Interview: Rarely Asked Questions – Ellie Taylor

Ellie Taylor

I first spotted Ellie Taylor on ITV’s search for a stand-up star, Show Me The Funny. The programme wasn’t perfect and Taylor was knocked out before the final, but her talent for delivering a crisp, sharp line shone through. She has also been on 8 Out of 10 CatsFake Reaction and Snog Marry Avoid and BBC2’s sitcom Family Tree. Full tour dates and further info here













1. What is the last thing you do before you go onstage (apart from check your flies, check for spinach between teeth and check your knickers aren't sticking out of your skirt)?

Go for a wee. Go through my set list. Go for another safety wee just to be sure. 

2. What irritates you? 

In life? Rudeness. I’m big into pleases, thank yous, giving up seats for pregnant dudes etc. I’m essentially an old school gentleman. The only bad bit about all this is that I have to be thanked for doing these things. I wish I was a nice enough person to not need to be thanked but I am essentially a needy arse hole. Essentially, I have no qualms about opening a door for you but if you don’t thank me I will kill your mum. So I’m an old school gentleman in the same way the Krays were. 

In comedy? The dick swinging that sometimes goes on. It’s the peacocking of the comedy world. 

3. What is the most dangerous thing you have ever done?

Giving up a proper job with a pension, medical insurance and free apples to do comedy full time. I had no choice really; I’d got into a TV thing which meant I had to quit grown up life to be able to commit to filming. I’m glad my hand was forced in a way as I couldn’t think too much about it. 

4. What is the most stupid thing you have ever done?

Giving up a proper job with a pension, medical insurance and free apples to do comedy full time. That or going through a phase in 6th form when driving around roundabouts the wrong way was all the rage.

5. What has surprised you the most during your career in comedy?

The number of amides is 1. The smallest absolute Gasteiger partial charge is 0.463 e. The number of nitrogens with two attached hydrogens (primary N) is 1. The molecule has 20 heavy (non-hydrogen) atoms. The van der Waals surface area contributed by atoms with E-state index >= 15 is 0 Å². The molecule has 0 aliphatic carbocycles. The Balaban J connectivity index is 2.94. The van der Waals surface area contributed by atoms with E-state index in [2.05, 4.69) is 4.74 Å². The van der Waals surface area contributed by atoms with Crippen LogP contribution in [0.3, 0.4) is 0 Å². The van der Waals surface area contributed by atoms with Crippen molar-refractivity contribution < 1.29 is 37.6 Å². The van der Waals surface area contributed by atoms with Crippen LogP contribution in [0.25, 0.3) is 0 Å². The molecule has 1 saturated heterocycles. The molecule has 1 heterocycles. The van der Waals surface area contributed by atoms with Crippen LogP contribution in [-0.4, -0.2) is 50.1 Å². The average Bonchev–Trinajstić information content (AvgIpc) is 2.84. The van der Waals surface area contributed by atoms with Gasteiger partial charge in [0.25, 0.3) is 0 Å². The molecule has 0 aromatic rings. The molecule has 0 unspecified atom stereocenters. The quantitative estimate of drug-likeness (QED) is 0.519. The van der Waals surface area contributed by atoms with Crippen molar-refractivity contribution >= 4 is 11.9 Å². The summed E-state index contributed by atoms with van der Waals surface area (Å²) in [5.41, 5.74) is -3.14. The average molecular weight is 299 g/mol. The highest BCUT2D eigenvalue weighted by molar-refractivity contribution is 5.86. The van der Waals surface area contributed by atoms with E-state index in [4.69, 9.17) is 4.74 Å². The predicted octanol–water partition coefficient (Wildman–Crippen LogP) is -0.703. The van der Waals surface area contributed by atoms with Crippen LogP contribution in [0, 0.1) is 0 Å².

How long it all takes. I thought after doing it for nearly five years like I have, I’d be bloody sensational by now. I thought I’d know everything and have it all worked out. I imagined I’d have a brilliant daily schedule I’d stick to rigidly using my failsafe special joke writing formula. I thought I’d be doing new material nights and everything I said would be proper gold that would change the world. I thought I’d be bullet proof. It’s much harder this comedy lark, than I’d realised. I still feel very new to it all. But when it works it makes me so happy.

6. What do your parents (delete as applicable) think of your job?

They are delighted by it. My mum is a great show off and I think she sees me doing the kind of thing that she may have done if she’d have had more opportunities or if times had been different. She once told me when tipsy that she was proud of me because I was  "really living life”. It means a lot to have their support even if me "really living” in reality means me sitting at home in my pyjamas trying to find a way to incorporate the great wanking noise I can do with my cheek into my set.

7. What’s the worst thing about being a comedian?

Vulnerability. Jealousy. Relentlessness (is that a word?). Only ever being as good as your last gig. Always having more work you could be doing. Uncertainty. Fear. Stag dos.

8. I think you are very good at what you do (that’s why I’m asking these questions). What do you think of you?

Ah thanks mate. I think I am better than I used to be but not as good as I should be. Ask me again in 10 years. When I am holding my Oscar…fuck it, Oscars.

9. How much do you earn and how much would you like to earn?

Good lord I am far too British to answer that. For goodness sake, Bruce. What do you think I am? American?

10. How important is luck in terms of career success – have you had lucky breaks?

Luck + hard work + opportunity = success. I’ve had some lucky breaks, for sure, but I like to think that the ground work I’d put in by that point meant that when the luck popped up I was ready to capitalise on it. 


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